A Jagged Contention: God the Commodity

As Marx said of a market-driven culture, “All that is solid melts into the air.” God, too, becomes a commodity—a product or therapy that we can buy and use for our personal well-being. Exemplifying the moralistic and therapeutic approach to religion, [Joel Osteen’s] message is also a good example of the inability of Boomers to mourn in the face of God’s judgment or dance under the liberating news of God’s saving mercy. In other words, all gravity is lost—both the gravity of our problem and of God’s amazing grace. According to this message, we are not helpless sinners—the ungodly—who need a one-sided divine rescue. (Americans, but especially we Boomers, don’t take bad news well.) Rather, we are good people who just need a little instruction and motivation.

– Michael Horton, Christless Christianity: The Alternative Gospel of the American Church. Pgs. 70-71


Without delving too much into Osteen or Boomer-bashing, what do you think gives rise to the need to turn God into a commodity? What steps can churches and pastors take to proclaim God in all His “gravity?”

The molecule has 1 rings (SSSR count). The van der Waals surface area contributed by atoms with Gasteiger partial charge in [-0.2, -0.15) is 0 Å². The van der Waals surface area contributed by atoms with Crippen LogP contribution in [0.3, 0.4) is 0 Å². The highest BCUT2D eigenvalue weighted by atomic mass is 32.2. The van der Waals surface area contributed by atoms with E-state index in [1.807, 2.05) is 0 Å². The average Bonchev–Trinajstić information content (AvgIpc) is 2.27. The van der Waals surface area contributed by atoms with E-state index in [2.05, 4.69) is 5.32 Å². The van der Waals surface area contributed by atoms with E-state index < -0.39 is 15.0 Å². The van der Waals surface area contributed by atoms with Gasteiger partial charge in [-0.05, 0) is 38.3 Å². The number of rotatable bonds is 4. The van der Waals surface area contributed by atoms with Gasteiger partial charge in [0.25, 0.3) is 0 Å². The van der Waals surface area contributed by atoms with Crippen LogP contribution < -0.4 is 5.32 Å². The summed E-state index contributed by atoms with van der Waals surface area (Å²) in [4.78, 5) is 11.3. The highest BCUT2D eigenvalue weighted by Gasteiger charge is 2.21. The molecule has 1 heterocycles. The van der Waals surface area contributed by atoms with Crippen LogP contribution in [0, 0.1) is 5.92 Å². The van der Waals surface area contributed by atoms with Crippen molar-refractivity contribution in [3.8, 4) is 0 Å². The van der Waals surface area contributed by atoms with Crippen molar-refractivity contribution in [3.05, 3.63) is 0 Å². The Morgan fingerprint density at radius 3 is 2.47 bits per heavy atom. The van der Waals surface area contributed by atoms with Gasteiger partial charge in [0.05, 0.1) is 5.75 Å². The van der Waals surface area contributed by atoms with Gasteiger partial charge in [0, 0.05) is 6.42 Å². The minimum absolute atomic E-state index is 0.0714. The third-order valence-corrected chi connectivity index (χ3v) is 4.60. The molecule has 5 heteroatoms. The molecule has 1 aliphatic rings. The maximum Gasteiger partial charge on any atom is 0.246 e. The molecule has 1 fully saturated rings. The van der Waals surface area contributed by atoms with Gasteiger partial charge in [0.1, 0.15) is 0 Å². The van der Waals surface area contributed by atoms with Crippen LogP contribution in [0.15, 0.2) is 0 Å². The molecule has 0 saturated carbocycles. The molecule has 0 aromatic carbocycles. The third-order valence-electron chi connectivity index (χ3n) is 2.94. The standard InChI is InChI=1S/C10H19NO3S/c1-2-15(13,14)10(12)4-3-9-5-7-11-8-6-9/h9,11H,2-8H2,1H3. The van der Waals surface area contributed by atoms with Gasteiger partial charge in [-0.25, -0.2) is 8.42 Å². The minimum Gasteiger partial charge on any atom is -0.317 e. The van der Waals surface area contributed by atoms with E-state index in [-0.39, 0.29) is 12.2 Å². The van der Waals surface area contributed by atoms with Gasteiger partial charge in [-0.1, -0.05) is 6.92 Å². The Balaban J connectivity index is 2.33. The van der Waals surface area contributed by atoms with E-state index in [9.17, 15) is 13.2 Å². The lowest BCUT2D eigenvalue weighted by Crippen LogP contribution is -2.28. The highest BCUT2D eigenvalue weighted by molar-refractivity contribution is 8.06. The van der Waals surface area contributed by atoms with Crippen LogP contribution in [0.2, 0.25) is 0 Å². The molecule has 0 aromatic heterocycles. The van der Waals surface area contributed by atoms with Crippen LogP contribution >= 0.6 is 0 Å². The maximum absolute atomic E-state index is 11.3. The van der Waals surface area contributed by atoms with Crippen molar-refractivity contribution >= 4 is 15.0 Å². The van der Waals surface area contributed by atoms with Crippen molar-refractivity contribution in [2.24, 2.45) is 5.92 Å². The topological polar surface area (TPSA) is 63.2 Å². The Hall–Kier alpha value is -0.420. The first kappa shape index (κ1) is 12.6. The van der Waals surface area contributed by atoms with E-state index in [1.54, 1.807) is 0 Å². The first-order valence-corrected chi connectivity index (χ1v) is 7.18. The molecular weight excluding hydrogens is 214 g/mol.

Share your thoughts in the comments below


2 thoughts on “A Jagged Contention: God the Commodity

  1. “what do you think gives rise to the need to turn God into a commodity?” This smells very much like our bent towards idolatry.


  2. I like the phrasing of Aidan Kavanaugh in “On Liturgical Theology” He is critical on our tendency of commoditization of God. He states that we have taken the lion of Judah and turned Him into a house cat. Modern worship is “45 minutes and a nice moral talk, some crackers, and a sip of wine.” If I remember correctly, he calls it a small snack too.

    I think that a starting point, or antidote, might be NT Wright’s (or Hauerwas’) disruptive Christianity. A movement back towards the active counterculturailsm of Christianity, as opposed to the passive (i.e. primarily moral) disruptivness that tended to be focused upon starting in the 1950’s (against the dirty heathen atheist-socialists?)


    (that last parenthetical is meant to be read sarcastically BTW)


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